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Harriet Hosmer

  • My second winter in Rome was rendered memorable by my introduction to the Brownings ... how often did I climb the cold, cheerless, stone stairway which led to their modest apartment on the third floor in the Bocca di Leone. Nothing cold or cheerless, however, when their door was gained. ... few had heard their names. But what cared those great spirits for the outer world? They lived in a world of their own, happiest when alone therein.

    • Harriet Hosmer,
    • in Lilian Whiting, Women Who Have Ennobled Life ()
  • Even if so inclined, an artist has no business to marry. For a man, it may be well enough, but for a woman, on whom matrimonial duties and cares weigh more heavily, it is a moral wrong, I think, for she must either neglect her profession or her family, becoming neither a good wife and mother nor a good artist. My ambition is to become the latter, so I wage eternal feud with the consolidating knot.

    • Harriet Hosmer,
    • in Cornelia Carr, ed., Harriet Hosmer: Letters and Memories ()
  • [On leaving the U.S. for Italy:] I ought to be accomplishing thrice as much as now, and feel that I am soul-bound and thought-bound in this land of dollars and cents.

    • Harriet Hosmer,
    • in Cornelia Carr, ed., Harriet Hosmer: Letters and Memories ()
  • Words are cold and formal things.

    • Harriet Hosmer,
    • in Cornelia Carr, ed., Harriet Hosmer: Letters and Memories ()
  • ... I am moved to say a word in favor of sculpture being a far higher art than painting. There is something in the purity of the marble, in the perfect calmness, if one may say so, of a beautiful statue, which cannot be found in painting. ... People talk of the want of expression in marble, when it is capable of a thousand times more than canvas. ... I grant that the painter must be as scientific as the sculptor, and in general must possess a greater variety of knowledge, and what he produces is more easily understood by the mass, because what they see on canvas is most frequently to be observed in nature. In high sculpture it is not so. A great thought must be embodied in a great manner, and such greatness is not to find its counterpart in everyday things.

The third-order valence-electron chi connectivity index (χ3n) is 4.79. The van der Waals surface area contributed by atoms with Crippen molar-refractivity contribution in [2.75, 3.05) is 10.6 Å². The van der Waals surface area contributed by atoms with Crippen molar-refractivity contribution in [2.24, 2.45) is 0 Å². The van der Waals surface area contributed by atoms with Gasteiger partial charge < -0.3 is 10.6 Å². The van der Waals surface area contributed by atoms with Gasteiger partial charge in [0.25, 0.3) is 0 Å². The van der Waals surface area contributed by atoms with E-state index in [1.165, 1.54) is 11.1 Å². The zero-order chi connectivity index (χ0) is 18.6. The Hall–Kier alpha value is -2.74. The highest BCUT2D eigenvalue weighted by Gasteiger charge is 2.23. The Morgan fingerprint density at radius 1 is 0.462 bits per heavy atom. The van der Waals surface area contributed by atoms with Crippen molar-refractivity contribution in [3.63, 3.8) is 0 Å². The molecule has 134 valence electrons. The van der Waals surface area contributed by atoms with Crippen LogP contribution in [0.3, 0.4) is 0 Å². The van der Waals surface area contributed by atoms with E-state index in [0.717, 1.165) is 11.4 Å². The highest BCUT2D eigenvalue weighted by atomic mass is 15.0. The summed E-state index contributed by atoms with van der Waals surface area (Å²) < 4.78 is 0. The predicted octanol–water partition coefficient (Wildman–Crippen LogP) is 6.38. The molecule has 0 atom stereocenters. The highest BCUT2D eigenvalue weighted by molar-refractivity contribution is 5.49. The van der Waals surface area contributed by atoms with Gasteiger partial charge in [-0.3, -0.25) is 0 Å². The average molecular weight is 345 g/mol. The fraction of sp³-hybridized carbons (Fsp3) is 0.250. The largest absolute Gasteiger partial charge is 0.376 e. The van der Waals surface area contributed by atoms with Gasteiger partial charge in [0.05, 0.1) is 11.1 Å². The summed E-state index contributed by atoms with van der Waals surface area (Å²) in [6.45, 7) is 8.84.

• Harriet Hosmer,
    • in Cornelia Carr, ed., Harriet Hosmer: Letters and Memories ()
  • A pun, like champagne, loses its sparkle when too long drawn out. Its flash is its savor.

    • Harriet Hosmer,
    • in Cornelia Carr, ed., Harriet Hosmer: Letters and Memories ()
  • We do not claim that punning is legitimate wit. Wit consists in combination of ideas, punning in combination of words only. We wonder at the one, but we laugh at the drollery of the other — as the world goes a pun is regarded as an imponderable commodity, all know the rank it holds in the order of pure intellect.

    • Harriet Hosmer,
    • in Cornelia Carr, ed., Harriet Hosmer: Letters and Memories ()
  • [After borrowing four stamps:] Alas! I've justly earned a name / Which most the honest dread, / Four times convicted to my shame, / Under a separate head. / With others' goods and chattels, I / Feloniously decamped, / And by that act, cannot deny, / My character is stamped. / But what is worse, from near and far / The fatal truth is spread; / Such things stick fast to one, and are / As soon as published read. / But yet the little I can do, I haste to do, my friend, / For fourpence I received from you, / And four puns here I send.

    • Harriet Hosmer,
    • in Cornelia Carr, ed., Harriet Hosmer: Letters and Memories ()

Harriet Hosmer, U.S. sculptor

(1830 - 1908)

Full name: Harriet Goodhue Hosmer